Independence of luminance and chromatic edge orientations in natural scenes
56.533, Tuesday, May 14, 2:45 - 6:45 pm, Vista Ballroom
Alik Mokeichev1,2, Ohad Ben-Shahar1,2; 1Department of Computer Science, Ben-Gurion University of the Negev, 2Zlotowski Center for Neuroscience, Ben-Gurion University of the Negev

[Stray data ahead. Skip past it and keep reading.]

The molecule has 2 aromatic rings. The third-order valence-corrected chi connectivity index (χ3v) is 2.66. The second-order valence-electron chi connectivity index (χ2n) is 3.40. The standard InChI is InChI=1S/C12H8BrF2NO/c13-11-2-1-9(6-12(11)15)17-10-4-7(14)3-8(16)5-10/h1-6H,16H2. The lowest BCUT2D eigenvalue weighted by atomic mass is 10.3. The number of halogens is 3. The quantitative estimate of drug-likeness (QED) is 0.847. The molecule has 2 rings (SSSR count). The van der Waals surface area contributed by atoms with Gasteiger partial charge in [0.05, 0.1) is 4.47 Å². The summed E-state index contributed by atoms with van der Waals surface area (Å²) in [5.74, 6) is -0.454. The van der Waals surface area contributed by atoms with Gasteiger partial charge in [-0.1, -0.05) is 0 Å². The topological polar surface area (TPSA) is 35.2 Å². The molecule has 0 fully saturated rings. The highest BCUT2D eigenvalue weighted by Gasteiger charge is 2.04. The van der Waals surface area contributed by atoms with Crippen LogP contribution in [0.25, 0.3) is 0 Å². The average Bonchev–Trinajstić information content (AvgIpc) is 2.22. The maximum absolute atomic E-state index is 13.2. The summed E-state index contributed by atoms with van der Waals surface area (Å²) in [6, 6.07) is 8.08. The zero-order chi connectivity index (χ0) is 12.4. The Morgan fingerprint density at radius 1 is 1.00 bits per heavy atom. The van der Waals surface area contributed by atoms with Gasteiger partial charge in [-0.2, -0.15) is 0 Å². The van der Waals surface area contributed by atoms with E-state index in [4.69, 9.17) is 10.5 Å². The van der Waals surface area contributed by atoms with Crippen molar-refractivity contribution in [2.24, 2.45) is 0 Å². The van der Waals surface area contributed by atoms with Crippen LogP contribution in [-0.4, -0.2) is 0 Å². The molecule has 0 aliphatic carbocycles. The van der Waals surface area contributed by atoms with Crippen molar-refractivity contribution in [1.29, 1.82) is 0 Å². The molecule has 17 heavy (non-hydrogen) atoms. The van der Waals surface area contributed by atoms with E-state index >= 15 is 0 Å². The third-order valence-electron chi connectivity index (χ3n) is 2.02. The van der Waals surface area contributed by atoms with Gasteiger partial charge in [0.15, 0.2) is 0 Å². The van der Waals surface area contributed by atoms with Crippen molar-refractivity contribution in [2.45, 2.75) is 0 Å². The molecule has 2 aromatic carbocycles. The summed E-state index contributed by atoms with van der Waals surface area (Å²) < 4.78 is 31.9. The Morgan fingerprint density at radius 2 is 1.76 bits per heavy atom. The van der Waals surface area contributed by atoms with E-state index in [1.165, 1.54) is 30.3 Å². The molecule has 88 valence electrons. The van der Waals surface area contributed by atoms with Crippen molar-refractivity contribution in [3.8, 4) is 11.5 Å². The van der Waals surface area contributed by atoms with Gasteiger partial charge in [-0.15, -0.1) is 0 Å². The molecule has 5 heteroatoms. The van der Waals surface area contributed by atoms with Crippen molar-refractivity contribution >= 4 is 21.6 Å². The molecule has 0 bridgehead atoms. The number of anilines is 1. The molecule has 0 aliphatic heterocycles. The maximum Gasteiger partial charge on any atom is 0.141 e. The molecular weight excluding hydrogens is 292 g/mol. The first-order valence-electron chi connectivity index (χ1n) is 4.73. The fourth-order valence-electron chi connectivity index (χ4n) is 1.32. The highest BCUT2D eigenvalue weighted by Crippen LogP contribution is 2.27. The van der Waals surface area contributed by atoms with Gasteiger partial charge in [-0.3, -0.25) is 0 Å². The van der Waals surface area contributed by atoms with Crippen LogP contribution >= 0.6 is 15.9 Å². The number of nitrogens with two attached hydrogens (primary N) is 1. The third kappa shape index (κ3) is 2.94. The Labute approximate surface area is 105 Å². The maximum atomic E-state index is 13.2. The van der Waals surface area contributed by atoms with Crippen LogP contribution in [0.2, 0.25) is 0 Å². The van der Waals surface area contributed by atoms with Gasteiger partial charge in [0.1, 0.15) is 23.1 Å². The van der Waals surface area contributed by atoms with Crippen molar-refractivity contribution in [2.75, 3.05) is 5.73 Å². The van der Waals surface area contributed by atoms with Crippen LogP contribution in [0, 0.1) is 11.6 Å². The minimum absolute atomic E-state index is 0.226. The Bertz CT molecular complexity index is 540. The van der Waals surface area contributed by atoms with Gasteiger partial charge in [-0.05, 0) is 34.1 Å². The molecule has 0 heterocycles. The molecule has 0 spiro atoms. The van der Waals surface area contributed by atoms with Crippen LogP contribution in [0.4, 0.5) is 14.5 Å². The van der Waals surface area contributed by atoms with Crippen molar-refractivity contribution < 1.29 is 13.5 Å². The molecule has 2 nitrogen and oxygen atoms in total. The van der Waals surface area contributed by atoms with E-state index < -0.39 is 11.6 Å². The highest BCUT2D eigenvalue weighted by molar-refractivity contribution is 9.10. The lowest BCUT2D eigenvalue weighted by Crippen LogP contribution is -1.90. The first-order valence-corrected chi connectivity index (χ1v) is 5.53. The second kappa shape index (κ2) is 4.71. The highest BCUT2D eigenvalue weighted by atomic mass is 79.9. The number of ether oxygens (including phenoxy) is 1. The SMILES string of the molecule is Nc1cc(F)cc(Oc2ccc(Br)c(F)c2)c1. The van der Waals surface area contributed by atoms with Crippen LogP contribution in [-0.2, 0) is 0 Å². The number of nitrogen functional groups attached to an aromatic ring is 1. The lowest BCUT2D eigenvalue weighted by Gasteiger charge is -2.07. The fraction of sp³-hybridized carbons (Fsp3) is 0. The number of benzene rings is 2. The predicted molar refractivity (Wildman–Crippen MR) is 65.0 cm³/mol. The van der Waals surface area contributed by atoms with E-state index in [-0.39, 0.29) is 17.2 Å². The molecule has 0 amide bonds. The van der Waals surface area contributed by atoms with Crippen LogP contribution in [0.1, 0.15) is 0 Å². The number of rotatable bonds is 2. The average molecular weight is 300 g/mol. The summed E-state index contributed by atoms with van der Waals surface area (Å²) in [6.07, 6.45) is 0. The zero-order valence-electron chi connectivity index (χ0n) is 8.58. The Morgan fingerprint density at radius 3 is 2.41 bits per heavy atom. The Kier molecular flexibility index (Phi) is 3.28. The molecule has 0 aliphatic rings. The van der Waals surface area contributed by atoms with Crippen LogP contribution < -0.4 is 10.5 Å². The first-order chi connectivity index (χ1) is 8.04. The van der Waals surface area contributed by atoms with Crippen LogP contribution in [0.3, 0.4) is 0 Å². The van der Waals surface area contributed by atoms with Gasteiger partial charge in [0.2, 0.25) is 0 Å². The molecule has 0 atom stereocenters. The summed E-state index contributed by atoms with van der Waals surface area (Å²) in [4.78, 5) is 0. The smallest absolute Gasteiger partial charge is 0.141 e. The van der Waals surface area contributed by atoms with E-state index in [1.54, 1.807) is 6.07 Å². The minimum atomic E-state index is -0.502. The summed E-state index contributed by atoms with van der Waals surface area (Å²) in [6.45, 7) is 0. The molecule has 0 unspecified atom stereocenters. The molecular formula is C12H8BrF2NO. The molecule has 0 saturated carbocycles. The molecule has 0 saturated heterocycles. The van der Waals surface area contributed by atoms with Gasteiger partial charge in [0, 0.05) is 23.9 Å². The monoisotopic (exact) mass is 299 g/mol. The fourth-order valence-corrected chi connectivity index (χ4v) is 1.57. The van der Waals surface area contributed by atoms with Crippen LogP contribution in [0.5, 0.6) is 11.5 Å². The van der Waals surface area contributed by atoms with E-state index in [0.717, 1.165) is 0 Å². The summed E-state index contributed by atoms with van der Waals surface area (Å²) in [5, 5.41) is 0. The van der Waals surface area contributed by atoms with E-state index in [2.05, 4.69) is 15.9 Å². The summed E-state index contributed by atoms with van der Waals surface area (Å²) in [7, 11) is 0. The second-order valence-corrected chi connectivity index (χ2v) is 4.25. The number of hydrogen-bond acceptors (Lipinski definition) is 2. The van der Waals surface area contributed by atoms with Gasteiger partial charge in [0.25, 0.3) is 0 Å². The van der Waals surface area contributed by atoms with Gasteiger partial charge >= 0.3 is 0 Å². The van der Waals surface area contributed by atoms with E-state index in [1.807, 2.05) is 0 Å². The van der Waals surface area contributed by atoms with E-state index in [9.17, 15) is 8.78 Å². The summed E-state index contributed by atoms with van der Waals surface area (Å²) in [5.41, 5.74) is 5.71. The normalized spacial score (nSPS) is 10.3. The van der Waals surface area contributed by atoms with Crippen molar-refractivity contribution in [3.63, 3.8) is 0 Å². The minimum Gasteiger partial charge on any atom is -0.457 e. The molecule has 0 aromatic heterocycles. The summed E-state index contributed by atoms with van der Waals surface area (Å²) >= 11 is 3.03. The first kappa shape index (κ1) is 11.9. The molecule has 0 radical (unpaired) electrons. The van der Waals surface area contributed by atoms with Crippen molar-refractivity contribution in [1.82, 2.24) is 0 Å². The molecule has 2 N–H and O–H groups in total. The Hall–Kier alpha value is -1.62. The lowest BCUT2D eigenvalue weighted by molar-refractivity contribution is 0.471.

Recent findings show that luminance and chromatic edge contrasts are statistically independent in natural scenes and it has been argued that a linear combination of these sources is optimal for a reliable detection of object boundaries [Hansen and Gegenfurtner 2009]. In a linear model, however, an underlying assumption is that the orientations of the luminance edges and of the chromatic edges always overlap. Here we examine the local joint statistics of chromatic and achromatic edge orientations in natural images and find a significant degree of statistical independence. Additionally, the statistical independence grows higher through the transformations of color representation from the retinal ganglion cells and LGN thalamic cells to the perceptually uniform Lab color space and its putative neural correlates. Our results provide an ecologically plausible explanation both for the non-linear color transformation from the cone-opponent space to the perceptual Lab color space as well as for recent findings of cells in the visual cortex that respond best to isoluminant-oriented patterns [Johnson et al. 2001, Bushnell et al. 2011].